Pavilion Digest: October 2005

A plethora of perplexing pavilion posts. The Pavilion Annex thread, the Pavilion Discussion thread, and monthly digests of all messages from the Pavilion.

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Pavilion Digest: October 2005

Postby admin » Sat Oct 01, 2005 5:08 am

The following posts contain Art Deco Dining Pavilion messages for the month of October 2005.

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Postby Lee » Sat Oct 01, 2005 5:08 am

Name: Lee
Source: unca20051120.htm


Whether you are a bricklayer or a poet, I think one tends to do what one is good at.

As for who you do it for: art needs both artist and audience to exist at all.

The beauty of doing it is in the connection moving through you.

Its a way of being more than just yourself.

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Postby ReverendTed » Sat Oct 01, 2005 7:01 am

Name: Reverend Ted
Source: unca20051120.htm
Quoth Steve Barber
> Nearly everyone on this board does something artistically.
> My question: For whom do you do it? Yourself, or the
> anticipated audience?
I submit that sometimes the process is undertaken not for the artist or the audience, but simply for the art itself.
A work that takes on a life of its own, becoming an entity unto itself, directing its development without regard for (though not necessarily contrary to) the whims of the artist or desires of any potential audience.
Whether this type of art has no soul, or a truer soul than art performed for the inspiration of an audience or for the satisfaction of the artist is not for me to judge, though I suspect there are probably examples from both sides of the comma.

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Postby robochrist » Sat Oct 01, 2005 9:42 am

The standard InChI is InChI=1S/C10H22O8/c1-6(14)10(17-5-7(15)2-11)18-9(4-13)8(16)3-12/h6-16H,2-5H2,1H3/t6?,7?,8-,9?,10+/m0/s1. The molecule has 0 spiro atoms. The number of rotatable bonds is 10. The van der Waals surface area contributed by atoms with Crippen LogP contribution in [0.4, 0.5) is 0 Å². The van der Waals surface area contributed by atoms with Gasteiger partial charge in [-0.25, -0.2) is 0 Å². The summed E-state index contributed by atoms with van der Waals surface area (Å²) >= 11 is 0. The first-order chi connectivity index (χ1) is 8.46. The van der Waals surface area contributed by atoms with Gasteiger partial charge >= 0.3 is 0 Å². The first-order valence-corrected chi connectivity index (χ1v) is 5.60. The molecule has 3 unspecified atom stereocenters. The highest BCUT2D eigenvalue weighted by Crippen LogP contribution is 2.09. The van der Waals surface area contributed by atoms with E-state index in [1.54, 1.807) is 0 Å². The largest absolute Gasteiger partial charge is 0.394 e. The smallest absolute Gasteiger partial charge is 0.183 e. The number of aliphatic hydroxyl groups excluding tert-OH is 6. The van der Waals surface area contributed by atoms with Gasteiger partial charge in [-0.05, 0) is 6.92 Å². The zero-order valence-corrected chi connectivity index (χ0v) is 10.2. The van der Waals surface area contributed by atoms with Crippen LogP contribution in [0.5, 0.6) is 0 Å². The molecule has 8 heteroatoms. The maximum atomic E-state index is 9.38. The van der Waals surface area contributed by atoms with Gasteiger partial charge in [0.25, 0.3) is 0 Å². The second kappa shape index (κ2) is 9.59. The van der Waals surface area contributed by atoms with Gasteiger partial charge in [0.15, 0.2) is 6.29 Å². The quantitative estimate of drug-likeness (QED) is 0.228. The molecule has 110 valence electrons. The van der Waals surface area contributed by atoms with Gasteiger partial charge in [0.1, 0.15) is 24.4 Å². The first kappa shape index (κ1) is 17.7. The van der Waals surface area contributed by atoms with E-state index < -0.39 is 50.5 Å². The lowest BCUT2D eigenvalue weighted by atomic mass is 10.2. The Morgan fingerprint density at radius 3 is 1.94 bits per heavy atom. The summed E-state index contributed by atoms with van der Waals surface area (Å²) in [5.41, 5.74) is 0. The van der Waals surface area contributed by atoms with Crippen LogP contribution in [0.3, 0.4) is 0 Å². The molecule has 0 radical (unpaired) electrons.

Name: Rob
Source: unca20051120.htm
Life is a lot simpler for ME. I just FORCE my stuff on people, beating them senseless if they try to shuffle away. Saves me the trouble of figuring out who my audience should BE.

Steven Utley

How Harlan Helped to Make Me the Bookworm I Is Today

Postby Steven Utley » Sat Oct 01, 2005 10:21 am

Name: Steven Utley
Source: unca20051120.htm
In my paragraph below about STUDS LONIGAN, the line should be "both Farrell's work and Dos Passos' just kick" -- not "kicks." Clearly, when I wrote that, I had spent just a little too much time hanging around the pool room with a bunch of hooligans who'd tell you that subject-verb agreement is for pansies.

Today I am trying to decide what to take up next. There's Fitzgerald's TENDER IS THE NIGHT patiently waiting on the big bookcase in the living room (the one with Harlan Ellison titles in the upper lefthand row and Barry Malzberg in the lower righthand row), as well as a coupla novels by Faulkner (I shamefacedly confess that I've read only his short fiction thus far -- but, oh, "Dry September" and "A Rose for Emily"!) and a collection of Captain Future stories by Edmond Hamilton (high and low art determinedly meet smack in the middle of my brow). My books, arranged alphabetically by author, snake through the house, with A through Ellin in the office and Rushdie through Zola in the master bedroom, where I also keep a television set hooked up to a VCR so that I can watch movies. I watch no TV programming, however, in part because Harlan said it would rot my brain. There are things I miss -- THE SIMPSONS, the History and Discovery channels -- but reading is my chief pasttime. I'm uncomfortable in houses that contain no books. And if there aren't books in the afterlife, I say the hell with it.

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Harlan Ellison
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Postby Harlan Ellison » Sat Oct 01, 2005 12:48 pm

Source: unca20051120.htm
STEVE UTLEY, you ole snakefucker, how the hell are ya, kiddo?